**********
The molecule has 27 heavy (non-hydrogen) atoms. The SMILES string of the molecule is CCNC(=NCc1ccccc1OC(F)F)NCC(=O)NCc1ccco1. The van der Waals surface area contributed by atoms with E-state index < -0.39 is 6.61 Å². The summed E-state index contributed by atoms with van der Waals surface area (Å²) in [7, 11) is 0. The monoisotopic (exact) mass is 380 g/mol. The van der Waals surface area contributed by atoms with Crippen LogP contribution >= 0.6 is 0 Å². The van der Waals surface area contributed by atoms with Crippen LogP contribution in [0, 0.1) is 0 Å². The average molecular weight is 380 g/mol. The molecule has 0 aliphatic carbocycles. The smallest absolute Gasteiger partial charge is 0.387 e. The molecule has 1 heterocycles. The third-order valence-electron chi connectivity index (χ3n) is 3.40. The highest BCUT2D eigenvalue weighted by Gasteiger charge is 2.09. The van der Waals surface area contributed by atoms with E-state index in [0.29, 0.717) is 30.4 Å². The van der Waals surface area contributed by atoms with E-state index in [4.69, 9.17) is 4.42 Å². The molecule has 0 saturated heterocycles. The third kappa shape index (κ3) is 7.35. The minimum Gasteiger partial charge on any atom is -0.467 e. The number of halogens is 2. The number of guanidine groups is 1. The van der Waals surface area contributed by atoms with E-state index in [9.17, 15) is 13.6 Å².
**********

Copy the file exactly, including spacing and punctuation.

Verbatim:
The molecule has 27 heavy (non-hydrogen) atoms. The SMILES string of the molecule is CCNC(=NCc1ccccc1OC(F)F)NCC(=O)NCc1ccco1. The van der Waals surface area contributed by atoms with E-state index < -0.39 is 6.61 Å². The summed E-state index contributed by atoms with van der Waals surface area (Å²) in [7, 11) is 0. The monoisotopic (exact) mass is 380 g/mol. The van der Waals surface area contributed by atoms with Crippen LogP contribution >= 0.6 is 0 Å². The van der Waals surface area contributed by atoms with Crippen LogP contribution in [0, 0.1) is 0 Å². The average molecular weight is 380 g/mol. The molecule has 0 aliphatic carbocycles. The smallest absolute Gasteiger partial charge is 0.387 e. The molecule has 1 heterocycles. The third-order valence-electron chi connectivity index (χ3n) is 3.40. The highest BCUT2D eigenvalue weighted by Gasteiger charge is 2.09. The van der Waals surface area contributed by atoms with E-state index in [0.29, 0.717) is 30.4 Å². The van der Waals surface area contributed by atoms with E-state index in [4.69, 9.17) is 4.42 Å². The molecule has 0 saturated heterocycles. The third kappa shape index (κ3) is 7.35. The minimum Gasteiger partial charge on any atom is -0.467 e. The number of halogens is 2. The number of guanidine groups is 1. The van der Waals surface area contributed by atoms with E-state index in [9.17, 15) is 13.6 Å².